Returning briefly to the thesis sentiment, even I am wrong, many many times over. I have come across so many different body types which challenge and stretch my beliefs. Every time I think, “I cracked the code,” I get a client with a serious disease, a neurological disorder, a missing limb, a crushed/deformed shoulder. Now what? Everything I learned in 41,000 hours of coaching experiences goes out the window. Injuries change muscle action and alter effective anthropometry. Therefore, I’ve even discovered that some people cannot move the same way as THEMSELVES after certain orthopedic injuries.
I can even challenge a piece of my own argument about trunk flexion. The takeaway most people would have (and rightly so) is that the trunk better be flexed in a plank. I’m not revising that. But now add in anthropometry. If someone has a long torso, he has to produce much more force than someone with a short torso in order to nail this. That said, one person’s “proper” plank may be kneeling, while another’s is with knees off the ground, while yet another isn’t quite strong enough to flex the trunk fully with any load (including while kneeling).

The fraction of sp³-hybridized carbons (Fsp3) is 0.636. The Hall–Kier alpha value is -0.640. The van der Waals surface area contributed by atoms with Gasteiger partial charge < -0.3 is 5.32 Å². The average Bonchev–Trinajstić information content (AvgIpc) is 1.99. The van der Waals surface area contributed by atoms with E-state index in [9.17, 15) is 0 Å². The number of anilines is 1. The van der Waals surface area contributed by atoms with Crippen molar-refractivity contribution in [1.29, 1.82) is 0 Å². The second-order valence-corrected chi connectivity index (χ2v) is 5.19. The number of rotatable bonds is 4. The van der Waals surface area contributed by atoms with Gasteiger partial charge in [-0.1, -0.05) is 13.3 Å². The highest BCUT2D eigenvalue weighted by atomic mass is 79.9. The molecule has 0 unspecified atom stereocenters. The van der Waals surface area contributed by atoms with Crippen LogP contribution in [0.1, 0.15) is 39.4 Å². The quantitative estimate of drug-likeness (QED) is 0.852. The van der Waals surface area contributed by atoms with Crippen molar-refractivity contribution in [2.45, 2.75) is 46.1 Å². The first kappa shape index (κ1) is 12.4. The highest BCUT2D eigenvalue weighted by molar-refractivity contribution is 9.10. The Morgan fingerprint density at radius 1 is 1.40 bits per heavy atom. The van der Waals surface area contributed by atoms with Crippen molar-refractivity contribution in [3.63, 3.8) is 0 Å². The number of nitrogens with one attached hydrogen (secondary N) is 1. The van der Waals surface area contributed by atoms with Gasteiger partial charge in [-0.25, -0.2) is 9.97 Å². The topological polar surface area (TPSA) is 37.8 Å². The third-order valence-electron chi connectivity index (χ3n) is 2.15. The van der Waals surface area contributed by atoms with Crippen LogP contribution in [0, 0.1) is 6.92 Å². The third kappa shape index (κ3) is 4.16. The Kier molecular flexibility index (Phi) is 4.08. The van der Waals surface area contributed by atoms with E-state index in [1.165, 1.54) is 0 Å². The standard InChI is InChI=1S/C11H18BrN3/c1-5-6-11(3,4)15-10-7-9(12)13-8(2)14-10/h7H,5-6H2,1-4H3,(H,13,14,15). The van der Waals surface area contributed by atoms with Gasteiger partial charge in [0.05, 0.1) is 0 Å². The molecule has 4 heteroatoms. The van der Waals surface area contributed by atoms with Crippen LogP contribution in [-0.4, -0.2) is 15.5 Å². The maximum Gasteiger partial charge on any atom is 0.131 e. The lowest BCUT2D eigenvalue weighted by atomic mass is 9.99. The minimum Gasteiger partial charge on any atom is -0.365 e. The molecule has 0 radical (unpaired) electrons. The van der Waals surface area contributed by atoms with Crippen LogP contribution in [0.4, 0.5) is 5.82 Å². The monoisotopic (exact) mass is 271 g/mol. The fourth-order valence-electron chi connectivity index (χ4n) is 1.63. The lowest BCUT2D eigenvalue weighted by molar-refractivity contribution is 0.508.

Various coaches, trainers, and instructors have long intuited that there are some movements which aren’t a fit for all people. But too often they’ve laid the blame on muscle tightness or inflexibility. Those are real concerns – I agree. But you cannot foam roll your way to a shorter femur. You cannot lacrosse ball your way to a running style which is inefficient or impossible for your skeleton to adopt. Sometimes your yoga pose looks different because you aren’t built like the master yogis who have short torsos, short femurs, long shins and long wingspans. There’s no amount of chiropractic adjustment or turmeric essential oil which is going to lengthen your shin. Sorry. Without referencing anthropometry and muscle action, any form or technique recommendation is categorically wrong. Sadly, almost all form and technique recommendations are coming from people who don’t even know about the existence of anthropometry or muscle action.